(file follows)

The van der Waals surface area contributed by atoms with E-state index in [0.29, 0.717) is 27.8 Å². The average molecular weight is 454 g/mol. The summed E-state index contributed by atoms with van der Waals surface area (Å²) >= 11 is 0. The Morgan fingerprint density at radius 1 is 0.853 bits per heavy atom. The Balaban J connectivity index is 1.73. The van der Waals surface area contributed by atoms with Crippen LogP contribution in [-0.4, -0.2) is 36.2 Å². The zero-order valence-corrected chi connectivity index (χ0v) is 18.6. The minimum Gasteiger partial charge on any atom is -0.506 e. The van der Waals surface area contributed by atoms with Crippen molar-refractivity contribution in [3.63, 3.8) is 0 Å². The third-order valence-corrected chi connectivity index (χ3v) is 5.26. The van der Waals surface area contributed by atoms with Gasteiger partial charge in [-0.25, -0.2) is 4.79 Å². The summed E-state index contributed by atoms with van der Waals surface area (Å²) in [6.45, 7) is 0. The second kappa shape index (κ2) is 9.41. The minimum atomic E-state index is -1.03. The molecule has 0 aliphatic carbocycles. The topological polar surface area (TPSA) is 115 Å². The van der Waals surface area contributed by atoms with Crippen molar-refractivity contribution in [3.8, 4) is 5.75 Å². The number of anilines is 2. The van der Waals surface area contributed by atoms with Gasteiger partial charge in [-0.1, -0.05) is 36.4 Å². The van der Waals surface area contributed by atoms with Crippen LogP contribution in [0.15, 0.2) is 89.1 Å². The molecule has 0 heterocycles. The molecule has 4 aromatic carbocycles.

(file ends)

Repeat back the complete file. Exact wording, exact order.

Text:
The van der Waals surface area contributed by atoms with E-state index in [0.29, 0.717) is 27.8 Å². The average molecular weight is 454 g/mol. The summed E-state index contributed by atoms with van der Waals surface area (Å²) >= 11 is 0. The Morgan fingerprint density at radius 1 is 0.853 bits per heavy atom. The Balaban J connectivity index is 1.73. The van der Waals surface area contributed by atoms with Crippen LogP contribution in [-0.4, -0.2) is 36.2 Å². The zero-order valence-corrected chi connectivity index (χ0v) is 18.6. The minimum Gasteiger partial charge on any atom is -0.506 e. The van der Waals surface area contributed by atoms with Crippen molar-refractivity contribution in [3.63, 3.8) is 0 Å². The third-order valence-corrected chi connectivity index (χ3v) is 5.26. The van der Waals surface area contributed by atoms with Gasteiger partial charge in [-0.25, -0.2) is 4.79 Å². The summed E-state index contributed by atoms with van der Waals surface area (Å²) in [6.45, 7) is 0. The second kappa shape index (κ2) is 9.41. The minimum atomic E-state index is -1.03. The molecule has 0 aliphatic carbocycles. The topological polar surface area (TPSA) is 115 Å². The van der Waals surface area contributed by atoms with Crippen molar-refractivity contribution in [3.8, 4) is 5.75 Å². The number of anilines is 2. The van der Waals surface area contributed by atoms with Gasteiger partial charge in [-0.1, -0.05) is 36.4 Å². The van der Waals surface area contributed by atoms with Crippen LogP contribution in [0.15, 0.2) is 89.1 Å². The molecule has 0 heterocycles. The molecule has 4 aromatic carbocycles.